Director Siddharth Anand joins hands with YRF productions to create an ultimate visual treat (without any brains) starring our two major heartthrobs in a bland, unexciting spectacle!
Rating – 2.5 / 5 ⭐⭐½
With all that effort gone behind the high-quality action, exotic locations and unneeded back-to-back fight sequences, was it too much to ask for a half-decent storyline? Sidhharth Anand’s ‘War’ is a classic example of one of those “could-have-been” movies (much like Bang Bang & Baaghi), which genuinely could have been something so much better & bigger had its makers moved slightly away from the commercial aspects and focused on getting a solid plot. Although, having said that, Hrithik Roshan, you stole my heart…again!
Kabir Anand (Hrithik Roshan), India’s best agent, goes rogue and turns into a threat as he begins to kill off a few of India’s most respected. Kabir’s ex-student/biggest fan/subordinate Khalid (Tiger Shroff) is appointed by Colonel Luthra (Ashutosh Rana) to do whatever it takes to find Kabir and save the day. Thereafter, the next 2 hours that follow are full-on “paisa vasool”, consisting of some whistle-worthy dialogues, flying kicks, metal-hard punches and a very attractive Hrithik Roshan!
The fight sequences, which essentially formed the meat of the film, were timed with great precision – every scene was succeeded by a breather, giving its viewers adequate time to get pumped for some more action. This was probably the sole good thing about War. The masala-movie disguised a patriotic thriller desperately lacked that spark in its entertainment quota – with out of place songs serving no purpose at all (cause two intelligence agents dancing on “Jai Jai Shiv Shankar” is totally normal, right?), totally avoidable flashbacks and flashforwards and an oh-so-unnecessary Soni Razdan as Khalid’s Ammi, it’s safe to say that War was undoubtedly “made for the masses”, delivering nothing more than some cheap thrills and eye-candy.
“ Jo seekha hai, aap se seekha hai…gaddari toh aapne sikhayi hi nahi!“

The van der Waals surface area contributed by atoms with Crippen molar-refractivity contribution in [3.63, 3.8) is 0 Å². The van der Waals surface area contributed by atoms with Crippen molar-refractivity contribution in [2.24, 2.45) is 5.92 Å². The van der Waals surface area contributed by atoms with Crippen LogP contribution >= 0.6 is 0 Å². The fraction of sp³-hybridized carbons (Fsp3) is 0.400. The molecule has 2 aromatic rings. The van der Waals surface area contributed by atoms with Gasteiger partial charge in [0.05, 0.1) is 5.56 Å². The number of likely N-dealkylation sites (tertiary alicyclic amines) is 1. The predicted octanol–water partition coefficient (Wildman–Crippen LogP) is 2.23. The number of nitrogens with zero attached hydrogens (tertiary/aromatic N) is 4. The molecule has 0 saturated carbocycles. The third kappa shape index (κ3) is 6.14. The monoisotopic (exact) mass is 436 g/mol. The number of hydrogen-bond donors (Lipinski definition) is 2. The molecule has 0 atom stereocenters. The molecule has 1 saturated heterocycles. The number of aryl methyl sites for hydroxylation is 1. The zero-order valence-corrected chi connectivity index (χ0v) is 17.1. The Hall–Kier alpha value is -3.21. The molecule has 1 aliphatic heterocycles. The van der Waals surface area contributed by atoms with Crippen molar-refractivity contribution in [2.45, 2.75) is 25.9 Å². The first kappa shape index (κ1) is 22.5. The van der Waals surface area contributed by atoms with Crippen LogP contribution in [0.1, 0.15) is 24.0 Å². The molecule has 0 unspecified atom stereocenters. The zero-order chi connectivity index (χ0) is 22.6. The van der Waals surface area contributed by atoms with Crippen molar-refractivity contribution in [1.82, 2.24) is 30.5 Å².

Hrithik ‘hotness’ Roshan unquestionably steals the spotlight (and how), so much so that Tiger Shroff fans are bound to be disappointed, hopelessly hunting for their bae in every scene. But the main question is where the hell is Vaani Kapoor? I clearly remember seeing her on the film’s poster before entering the theatre, but even after waiting till post-interval, we pretty much only witness her in Ghungroo! Anupriya Goenka, on the other hand, had a much more relevant and well-curated roll that she went on to do major justice to. Both our leading men played two perfectly admirable characters and performed well to their strengths (one, of course, better than the other).
The incessant twisting and turning of the plot at random occasions was by far the most amateur and unintellectual part of this Siddharth Anand directorial. The number of loop holes created made it easy for the audience to lose interest and that combined with certain irrelevantly elongated action sequences only led to a room full of yawns. But how does the storyline even matter when you have two such handsome hunks sharing a screen. Watch out guys, the box office is about to explode!
If you walk into the theatre expecting some ground-breaking patriotic cinema, let me just spoil it for you – War is nothing but two hot guys clashing into one another, time and again until our eyes are satisfied, after which, we can all go home and watch Dhoom 2!
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